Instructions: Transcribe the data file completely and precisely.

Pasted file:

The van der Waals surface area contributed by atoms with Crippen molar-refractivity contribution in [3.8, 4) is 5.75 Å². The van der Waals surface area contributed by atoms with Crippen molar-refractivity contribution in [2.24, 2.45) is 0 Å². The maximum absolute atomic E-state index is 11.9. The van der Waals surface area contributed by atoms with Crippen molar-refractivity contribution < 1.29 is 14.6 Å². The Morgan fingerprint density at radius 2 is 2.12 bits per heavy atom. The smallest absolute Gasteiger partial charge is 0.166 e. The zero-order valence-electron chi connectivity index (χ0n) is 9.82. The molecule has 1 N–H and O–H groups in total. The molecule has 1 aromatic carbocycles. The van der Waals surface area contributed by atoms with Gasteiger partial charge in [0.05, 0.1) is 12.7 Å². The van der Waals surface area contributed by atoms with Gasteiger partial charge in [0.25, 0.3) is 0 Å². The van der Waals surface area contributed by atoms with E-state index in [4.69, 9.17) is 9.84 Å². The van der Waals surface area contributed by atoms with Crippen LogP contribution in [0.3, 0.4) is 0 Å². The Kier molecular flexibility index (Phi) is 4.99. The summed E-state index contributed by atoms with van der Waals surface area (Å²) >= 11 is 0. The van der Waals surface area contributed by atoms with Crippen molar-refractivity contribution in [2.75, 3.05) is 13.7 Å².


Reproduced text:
The van der Waals surface area contributed by atoms with Crippen molar-refractivity contribution in [3.8, 4) is 5.75 Å². The van der Waals surface area contributed by atoms with Crippen molar-refractivity contribution in [2.24, 2.45) is 0 Å². The maximum absolute atomic E-state index is 11.9. The van der Waals surface area contributed by atoms with Crippen molar-refractivity contribution < 1.29 is 14.6 Å². The Morgan fingerprint density at radius 2 is 2.12 bits per heavy atom. The smallest absolute Gasteiger partial charge is 0.166 e. The zero-order valence-electron chi connectivity index (χ0n) is 9.82. The molecule has 1 N–H and O–H groups in total. The molecule has 1 aromatic carbocycles. The van der Waals surface area contributed by atoms with Gasteiger partial charge in [0.05, 0.1) is 12.7 Å². The van der Waals surface area contributed by atoms with Gasteiger partial charge in [0.25, 0.3) is 0 Å². The van der Waals surface area contributed by atoms with E-state index in [4.69, 9.17) is 9.84 Å². The van der Waals surface area contributed by atoms with Crippen LogP contribution in [0.3, 0.4) is 0 Å². The Kier molecular flexibility index (Phi) is 4.99. The summed E-state index contributed by atoms with van der Waals surface area (Å²) >= 11 is 0. The van der Waals surface area contributed by atoms with Crippen molar-refractivity contribution in [2.75, 3.05) is 13.7 Å².